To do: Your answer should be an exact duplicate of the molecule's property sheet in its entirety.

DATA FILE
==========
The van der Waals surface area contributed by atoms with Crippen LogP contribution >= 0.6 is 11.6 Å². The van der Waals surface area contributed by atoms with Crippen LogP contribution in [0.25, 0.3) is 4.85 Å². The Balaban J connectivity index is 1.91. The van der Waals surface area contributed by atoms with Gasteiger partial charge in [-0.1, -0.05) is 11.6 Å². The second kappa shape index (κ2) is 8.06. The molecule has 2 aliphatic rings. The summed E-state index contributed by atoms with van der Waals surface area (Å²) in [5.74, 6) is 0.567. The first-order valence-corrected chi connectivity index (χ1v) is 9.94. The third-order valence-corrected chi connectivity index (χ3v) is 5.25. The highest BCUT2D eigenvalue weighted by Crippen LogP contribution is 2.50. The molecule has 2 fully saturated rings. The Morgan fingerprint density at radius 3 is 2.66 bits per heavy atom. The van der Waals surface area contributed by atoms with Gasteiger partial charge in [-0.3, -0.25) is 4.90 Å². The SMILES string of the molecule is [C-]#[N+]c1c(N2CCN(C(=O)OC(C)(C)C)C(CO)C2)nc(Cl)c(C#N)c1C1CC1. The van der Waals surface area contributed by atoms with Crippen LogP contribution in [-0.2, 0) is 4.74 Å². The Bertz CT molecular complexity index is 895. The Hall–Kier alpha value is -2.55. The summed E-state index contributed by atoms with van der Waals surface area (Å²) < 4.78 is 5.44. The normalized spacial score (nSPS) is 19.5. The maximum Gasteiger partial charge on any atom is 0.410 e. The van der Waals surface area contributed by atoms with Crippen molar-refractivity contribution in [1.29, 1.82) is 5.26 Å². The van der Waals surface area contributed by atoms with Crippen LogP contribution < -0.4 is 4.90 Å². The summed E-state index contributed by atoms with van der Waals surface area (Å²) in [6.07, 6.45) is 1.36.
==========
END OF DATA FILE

The van der Waals surface area contributed by atoms with Crippen LogP contribution >= 0.6 is 11.6 Å². The van der Waals surface area contributed by atoms with Crippen LogP contribution in [0.25, 0.3) is 4.85 Å². The Balaban J connectivity index is 1.91. The van der Waals surface area contributed by atoms with Gasteiger partial charge in [-0.1, -0.05) is 11.6 Å². The second kappa shape index (κ2) is 8.06. The molecule has 2 aliphatic rings. The summed E-state index contributed by atoms with van der Waals surface area (Å²) in [5.74, 6) is 0.567. The first-order valence-corrected chi connectivity index (χ1v) is 9.94. The third-order valence-corrected chi connectivity index (χ3v) is 5.25. The highest BCUT2D eigenvalue weighted by Crippen LogP contribution is 2.50. The molecule has 2 fully saturated rings. The Morgan fingerprint density at radius 3 is 2.66 bits per heavy atom. The van der Waals surface area contributed by atoms with Gasteiger partial charge in [-0.3, -0.25) is 4.90 Å². The SMILES string of the molecule is [C-]#[N+]c1c(N2CCN(C(=O)OC(C)(C)C)C(CO)C2)nc(Cl)c(C#N)c1C1CC1. The van der Waals surface area contributed by atoms with Crippen LogP contribution in [-0.2, 0) is 4.74 Å². The Bertz CT molecular complexity index is 895. The Hall–Kier alpha value is -2.55. The summed E-state index contributed by atoms with van der Waals surface area (Å²) < 4.78 is 5.44. The normalized spacial score (nSPS) is 19.5. The maximum Gasteiger partial charge on any atom is 0.410 e. The van der Waals surface area contributed by atoms with Crippen molar-refractivity contribution in [1.29, 1.82) is 5.26 Å². The van der Waals surface area contributed by atoms with Crippen LogP contribution < -0.4 is 4.90 Å². The summed E-state index contributed by atoms with van der Waals surface area (Å²) in [6.07, 6.45) is 1.36.